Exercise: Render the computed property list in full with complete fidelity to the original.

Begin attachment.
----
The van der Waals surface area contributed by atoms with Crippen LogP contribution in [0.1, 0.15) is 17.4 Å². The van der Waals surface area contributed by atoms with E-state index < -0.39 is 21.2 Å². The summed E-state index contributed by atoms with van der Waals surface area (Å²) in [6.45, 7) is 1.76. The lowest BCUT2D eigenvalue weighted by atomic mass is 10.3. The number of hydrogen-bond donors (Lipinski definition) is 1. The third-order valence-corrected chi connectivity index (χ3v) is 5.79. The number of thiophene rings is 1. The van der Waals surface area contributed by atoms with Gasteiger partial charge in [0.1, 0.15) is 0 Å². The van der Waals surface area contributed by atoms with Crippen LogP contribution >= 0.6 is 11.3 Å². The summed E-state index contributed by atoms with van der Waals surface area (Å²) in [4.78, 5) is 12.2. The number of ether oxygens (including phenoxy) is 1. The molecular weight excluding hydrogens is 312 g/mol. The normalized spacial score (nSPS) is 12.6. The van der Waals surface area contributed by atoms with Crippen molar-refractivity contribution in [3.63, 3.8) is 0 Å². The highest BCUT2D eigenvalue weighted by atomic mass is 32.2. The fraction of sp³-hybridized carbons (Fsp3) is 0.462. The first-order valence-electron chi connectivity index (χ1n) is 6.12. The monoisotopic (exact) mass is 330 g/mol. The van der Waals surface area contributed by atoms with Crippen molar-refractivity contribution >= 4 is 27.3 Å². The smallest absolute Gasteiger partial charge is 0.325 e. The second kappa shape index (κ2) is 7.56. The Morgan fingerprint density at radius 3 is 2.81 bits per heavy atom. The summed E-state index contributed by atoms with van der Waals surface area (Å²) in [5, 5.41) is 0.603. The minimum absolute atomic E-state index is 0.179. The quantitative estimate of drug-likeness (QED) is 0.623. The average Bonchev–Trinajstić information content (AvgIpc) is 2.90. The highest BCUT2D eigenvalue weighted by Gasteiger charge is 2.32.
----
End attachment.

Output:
The van der Waals surface area contributed by atoms with Crippen LogP contribution in [0.1, 0.15) is 17.4 Å². The van der Waals surface area contributed by atoms with E-state index < -0.39 is 21.2 Å². The summed E-state index contributed by atoms with van der Waals surface area (Å²) in [6.45, 7) is 1.76. The lowest BCUT2D eigenvalue weighted by atomic mass is 10.3. The number of hydrogen-bond donors (Lipinski definition) is 1. The third-order valence-corrected chi connectivity index (χ3v) is 5.79. The number of thiophene rings is 1. The van der Waals surface area contributed by atoms with Gasteiger partial charge in [0.1, 0.15) is 0 Å². The van der Waals surface area contributed by atoms with Crippen LogP contribution >= 0.6 is 11.3 Å². The summed E-state index contributed by atoms with van der Waals surface area (Å²) in [4.78, 5) is 12.2. The number of ether oxygens (including phenoxy) is 1. The molecular weight excluding hydrogens is 312 g/mol. The normalized spacial score (nSPS) is 12.6. The van der Waals surface area contributed by atoms with Crippen molar-refractivity contribution in [3.63, 3.8) is 0 Å². The highest BCUT2D eigenvalue weighted by atomic mass is 32.2. The fraction of sp³-hybridized carbons (Fsp3) is 0.462. The first-order valence-electron chi connectivity index (χ1n) is 6.12. The monoisotopic (exact) mass is 330 g/mol. The van der Waals surface area contributed by atoms with Crippen molar-refractivity contribution >= 4 is 27.3 Å². The smallest absolute Gasteiger partial charge is 0.325 e. The second kappa shape index (κ2) is 7.56. The Morgan fingerprint density at radius 3 is 2.81 bits per heavy atom. The summed E-state index contributed by atoms with van der Waals surface area (Å²) in [5, 5.41) is 0.603. The minimum absolute atomic E-state index is 0.179. The quantitative estimate of drug-likeness (QED) is 0.623. The average Bonchev–Trinajstić information content (AvgIpc) is 2.90. The highest BCUT2D eigenvalue weighted by Gasteiger charge is 2.32.